But religious faith is an especially potent silencer of rational calculation, which usually seems to trump all others. This is mostly, I suspect, because of the easy and beguiling promise that death is not the end, and that a martyr’s heaven is especially glorious. But it is also partly because it discourages questioning, by its very nature….Christianity, as much as Islam, teaches children that unquestioned faith is a virtue….
I will save for another post his point about the relationship between belief in an afterlife and irrational behavior, but I will close this post by addressing his point about how faith discourages questioning. The reason I titled this blog ‘Seeing Faith: in search of faith that is not blind’ is because of my belief that faith actually can survive, and grow stronger, through questioning. This is based on my own experience of coming to faith through questioning, (and through quite a bit of reading). While I agree that too often religion is presented as something that must be swallowed whole (and is often perceived to be a bitter pill as a result), that is not what religion has to be nor what it always is. There are actually numerous examples of robust questioning within faith traditions-from the Talmudic Jewish scholars, to contemporary Christian scholars such as Marcus Borg who integrate findings about the historical Jesus into new ways of thinking about Christian faith, to Christian mystics such as Gregory of Nyssa who said:
…the true vision of God consists in this, in never reaching satiety of the desire. We ought always to look through the things that we can see and still be on fire with the desire to see more.
This ‘desire to see more’ is exactly what I was describing in my last post: that the human drive to comprehend the ultimate meaning of our existence is what religion really is about. I try to practice a faith based on questioning not just for myself, but in dealing with my children. I always encourage them to question me about religion, and my 9 year-old budding-atheist daughter is particularly good at challenging me. She may in fact turn out to be an atheist. As long as she’s thought it through, and asked a lot of questions, I can live with that. OK, now I got to get back to preparing to teach Sunday school…
My friend Joan sent me this comment by email, and gave me permission to share it:
I enjoyed this very much…especially since I have had experience similar to yours in Czech / Slovakia. Mine was in Lebanon and Israel/Palestine where small groups of faithful Jews, Muslims and Christians have been working AGAINST violence since the beginning of the modern troubles there. They have been the silent witnesses to a better way to live – with our shared, imperfect glimpses of God’s love. In a place where an inability to share land has been the crux of the matter – fueled by the terrible prejudices from the WWII era – which caused the U.S. (and others) to close immigration to refugees after a certain point – leaving many war refugees the need to find a homeland elsewhere. Does recorded history ever tell the whole truth? We have left out most women’s, American Indians and other “least of these” people’s stories from our historical records. The victors too often re-write history….sigh! When will we understand that in order for us to have a glimpse of truth we need everybody’s stories included?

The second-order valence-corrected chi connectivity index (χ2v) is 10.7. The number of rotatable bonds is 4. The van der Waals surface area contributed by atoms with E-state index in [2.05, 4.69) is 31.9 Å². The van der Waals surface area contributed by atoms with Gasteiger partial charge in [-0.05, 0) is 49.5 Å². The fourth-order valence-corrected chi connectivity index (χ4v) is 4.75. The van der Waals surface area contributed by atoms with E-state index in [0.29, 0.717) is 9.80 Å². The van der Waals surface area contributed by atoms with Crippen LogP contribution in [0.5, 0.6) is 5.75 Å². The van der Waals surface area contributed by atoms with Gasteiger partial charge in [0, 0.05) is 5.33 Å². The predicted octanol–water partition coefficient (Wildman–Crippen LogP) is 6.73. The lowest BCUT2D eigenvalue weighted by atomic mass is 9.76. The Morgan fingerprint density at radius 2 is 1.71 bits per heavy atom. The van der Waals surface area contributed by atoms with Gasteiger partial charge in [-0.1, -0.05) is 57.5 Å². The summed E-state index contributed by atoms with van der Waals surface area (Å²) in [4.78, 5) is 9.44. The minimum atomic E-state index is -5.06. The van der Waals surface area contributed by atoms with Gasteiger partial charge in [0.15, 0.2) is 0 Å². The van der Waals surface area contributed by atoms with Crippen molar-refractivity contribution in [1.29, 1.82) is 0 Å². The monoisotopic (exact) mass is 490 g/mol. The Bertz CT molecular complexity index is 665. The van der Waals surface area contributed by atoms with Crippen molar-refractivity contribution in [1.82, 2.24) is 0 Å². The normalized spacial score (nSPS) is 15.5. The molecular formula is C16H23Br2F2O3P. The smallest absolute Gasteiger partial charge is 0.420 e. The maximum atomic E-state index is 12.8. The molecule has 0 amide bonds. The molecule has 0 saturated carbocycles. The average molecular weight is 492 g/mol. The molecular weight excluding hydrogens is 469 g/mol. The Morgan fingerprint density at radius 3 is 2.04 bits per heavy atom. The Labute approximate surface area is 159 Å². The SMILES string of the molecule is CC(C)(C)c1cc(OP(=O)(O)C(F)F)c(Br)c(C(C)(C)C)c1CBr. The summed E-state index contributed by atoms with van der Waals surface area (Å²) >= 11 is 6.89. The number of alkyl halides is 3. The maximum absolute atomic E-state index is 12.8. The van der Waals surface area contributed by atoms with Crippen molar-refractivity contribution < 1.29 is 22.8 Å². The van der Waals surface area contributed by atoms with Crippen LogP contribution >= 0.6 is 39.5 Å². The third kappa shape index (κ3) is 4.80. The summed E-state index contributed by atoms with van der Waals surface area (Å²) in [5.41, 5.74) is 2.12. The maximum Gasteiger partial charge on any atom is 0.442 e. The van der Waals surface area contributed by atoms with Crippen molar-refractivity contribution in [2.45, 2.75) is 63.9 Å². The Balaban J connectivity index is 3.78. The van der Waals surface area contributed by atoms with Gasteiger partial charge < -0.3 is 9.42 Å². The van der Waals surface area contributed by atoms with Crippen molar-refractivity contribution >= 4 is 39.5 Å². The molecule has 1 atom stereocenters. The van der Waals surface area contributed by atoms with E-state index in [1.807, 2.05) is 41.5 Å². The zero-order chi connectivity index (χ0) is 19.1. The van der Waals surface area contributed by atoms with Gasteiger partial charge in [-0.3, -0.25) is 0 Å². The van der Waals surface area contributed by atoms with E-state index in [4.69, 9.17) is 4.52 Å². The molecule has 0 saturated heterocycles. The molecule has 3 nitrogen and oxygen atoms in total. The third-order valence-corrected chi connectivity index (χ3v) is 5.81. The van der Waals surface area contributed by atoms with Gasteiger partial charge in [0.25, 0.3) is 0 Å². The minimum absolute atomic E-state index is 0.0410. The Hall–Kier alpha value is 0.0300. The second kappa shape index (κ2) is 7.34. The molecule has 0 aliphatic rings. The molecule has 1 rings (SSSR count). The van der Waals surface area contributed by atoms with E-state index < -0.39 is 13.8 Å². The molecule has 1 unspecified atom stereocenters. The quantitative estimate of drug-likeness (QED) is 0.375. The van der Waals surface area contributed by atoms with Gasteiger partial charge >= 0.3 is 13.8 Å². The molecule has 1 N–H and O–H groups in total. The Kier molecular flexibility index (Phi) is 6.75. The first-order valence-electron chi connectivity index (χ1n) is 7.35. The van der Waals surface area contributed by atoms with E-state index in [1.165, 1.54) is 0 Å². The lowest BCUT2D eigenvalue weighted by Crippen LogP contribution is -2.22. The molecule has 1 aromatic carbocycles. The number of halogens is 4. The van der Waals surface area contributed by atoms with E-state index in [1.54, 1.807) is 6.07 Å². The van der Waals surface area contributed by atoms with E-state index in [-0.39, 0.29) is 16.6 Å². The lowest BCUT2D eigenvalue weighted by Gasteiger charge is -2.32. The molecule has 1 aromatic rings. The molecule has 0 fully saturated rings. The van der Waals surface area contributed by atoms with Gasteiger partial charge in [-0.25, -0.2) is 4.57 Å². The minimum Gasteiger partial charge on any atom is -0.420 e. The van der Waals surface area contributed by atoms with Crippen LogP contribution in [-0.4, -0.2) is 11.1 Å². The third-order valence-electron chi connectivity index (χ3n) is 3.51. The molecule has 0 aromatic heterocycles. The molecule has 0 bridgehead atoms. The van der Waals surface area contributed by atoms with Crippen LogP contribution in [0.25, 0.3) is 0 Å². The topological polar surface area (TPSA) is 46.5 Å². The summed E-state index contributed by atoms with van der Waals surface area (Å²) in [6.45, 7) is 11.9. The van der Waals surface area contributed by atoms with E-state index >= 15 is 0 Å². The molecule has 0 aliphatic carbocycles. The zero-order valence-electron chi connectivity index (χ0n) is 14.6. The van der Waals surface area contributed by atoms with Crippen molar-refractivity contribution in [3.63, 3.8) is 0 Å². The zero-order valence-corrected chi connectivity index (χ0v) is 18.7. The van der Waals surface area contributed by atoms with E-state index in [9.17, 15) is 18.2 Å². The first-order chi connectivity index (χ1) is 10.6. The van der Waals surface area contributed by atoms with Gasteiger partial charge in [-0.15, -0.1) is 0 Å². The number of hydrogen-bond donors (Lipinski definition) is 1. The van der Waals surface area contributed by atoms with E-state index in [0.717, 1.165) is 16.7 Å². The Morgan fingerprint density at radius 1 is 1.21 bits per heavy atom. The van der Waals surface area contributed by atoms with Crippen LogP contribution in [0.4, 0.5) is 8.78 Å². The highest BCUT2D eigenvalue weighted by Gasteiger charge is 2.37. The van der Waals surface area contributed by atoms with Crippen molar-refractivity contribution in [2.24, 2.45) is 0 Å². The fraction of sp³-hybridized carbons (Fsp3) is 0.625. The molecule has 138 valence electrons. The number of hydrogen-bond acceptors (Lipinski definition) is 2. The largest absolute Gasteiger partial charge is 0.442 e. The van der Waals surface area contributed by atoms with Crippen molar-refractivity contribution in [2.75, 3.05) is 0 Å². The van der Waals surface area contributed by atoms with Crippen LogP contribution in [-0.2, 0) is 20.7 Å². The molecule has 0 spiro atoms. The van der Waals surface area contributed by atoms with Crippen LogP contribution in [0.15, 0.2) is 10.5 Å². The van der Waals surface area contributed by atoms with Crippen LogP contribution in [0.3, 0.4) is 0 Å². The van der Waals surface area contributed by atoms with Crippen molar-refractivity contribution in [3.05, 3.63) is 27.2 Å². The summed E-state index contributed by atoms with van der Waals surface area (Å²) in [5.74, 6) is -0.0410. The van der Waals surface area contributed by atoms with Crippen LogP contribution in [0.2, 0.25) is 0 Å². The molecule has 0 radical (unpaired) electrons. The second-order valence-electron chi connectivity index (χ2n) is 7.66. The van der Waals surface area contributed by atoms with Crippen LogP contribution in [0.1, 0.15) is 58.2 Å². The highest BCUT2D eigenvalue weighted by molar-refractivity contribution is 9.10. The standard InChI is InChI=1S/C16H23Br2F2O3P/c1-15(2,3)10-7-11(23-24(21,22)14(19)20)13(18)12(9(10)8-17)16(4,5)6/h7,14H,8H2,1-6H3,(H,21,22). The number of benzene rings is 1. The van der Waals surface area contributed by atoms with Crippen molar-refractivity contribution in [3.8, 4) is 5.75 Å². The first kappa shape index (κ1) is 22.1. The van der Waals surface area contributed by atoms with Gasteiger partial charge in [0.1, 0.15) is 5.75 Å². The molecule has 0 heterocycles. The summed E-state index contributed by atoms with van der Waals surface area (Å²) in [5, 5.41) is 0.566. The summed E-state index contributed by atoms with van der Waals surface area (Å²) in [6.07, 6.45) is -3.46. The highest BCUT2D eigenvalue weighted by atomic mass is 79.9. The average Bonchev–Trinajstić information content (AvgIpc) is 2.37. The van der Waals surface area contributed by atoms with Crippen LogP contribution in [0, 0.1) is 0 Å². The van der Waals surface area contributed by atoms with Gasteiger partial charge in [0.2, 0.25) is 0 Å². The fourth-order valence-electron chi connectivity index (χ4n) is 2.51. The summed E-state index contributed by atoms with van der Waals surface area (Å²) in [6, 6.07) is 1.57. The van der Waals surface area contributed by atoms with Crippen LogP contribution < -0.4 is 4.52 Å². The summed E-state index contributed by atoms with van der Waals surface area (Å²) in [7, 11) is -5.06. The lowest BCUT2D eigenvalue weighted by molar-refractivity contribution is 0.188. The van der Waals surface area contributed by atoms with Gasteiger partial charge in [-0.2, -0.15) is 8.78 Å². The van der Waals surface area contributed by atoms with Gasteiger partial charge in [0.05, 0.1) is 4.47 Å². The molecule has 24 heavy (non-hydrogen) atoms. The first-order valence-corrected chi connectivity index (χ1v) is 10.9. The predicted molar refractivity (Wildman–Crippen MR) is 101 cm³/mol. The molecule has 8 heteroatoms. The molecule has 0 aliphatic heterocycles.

Also, Steve and I were on the inside of the East and West German wall history…because of our dear friendship with Pastor Hans Fetzer and our exchanges there over the years (5 times), and our being Godparents to their children. The small quiet groups of people trying to truly follow Christ on both sides of the wall – (after the hideous lessons of the Nazi era) – were the “underside” of what became the revolution to tear down that awful wall. Their patient, ,kind faithfulness toward each other over years was the “under story”.
Also, in South Africa – through my Dad’s best friend, a prominent South African “colored” theologian, I learned the “inside story” of how the ANC and Mandela were influenced greatly to struggle NON violently to change the injustice of Apartheid through the struggle within the church there – which culminated in declaring Apartheid “a heresy”.
We, by our nature, are self oriented (that is one meaning of “sin”) creatures who want to think we have all the answers. Sometimes it is simply our egos that are the problem, and sometimes we use religious constructs to justify our bad behaviors. But, bottom line for me is that in all our good and bad choices we need to recognize that we do NOT know it all. Therefore, doubt and faith go together-in a natural partnership – in recognition of our need to show compassion to everyone. I am now in the place were I know that I am in need of grace because I am a human being…looking for all that is loving and peace MAKING – leaning toward what I believe is the intention of a loving God – exemplified in Jesus who KNEW what it was to be TOTALLY human like us and to suffer – like we do.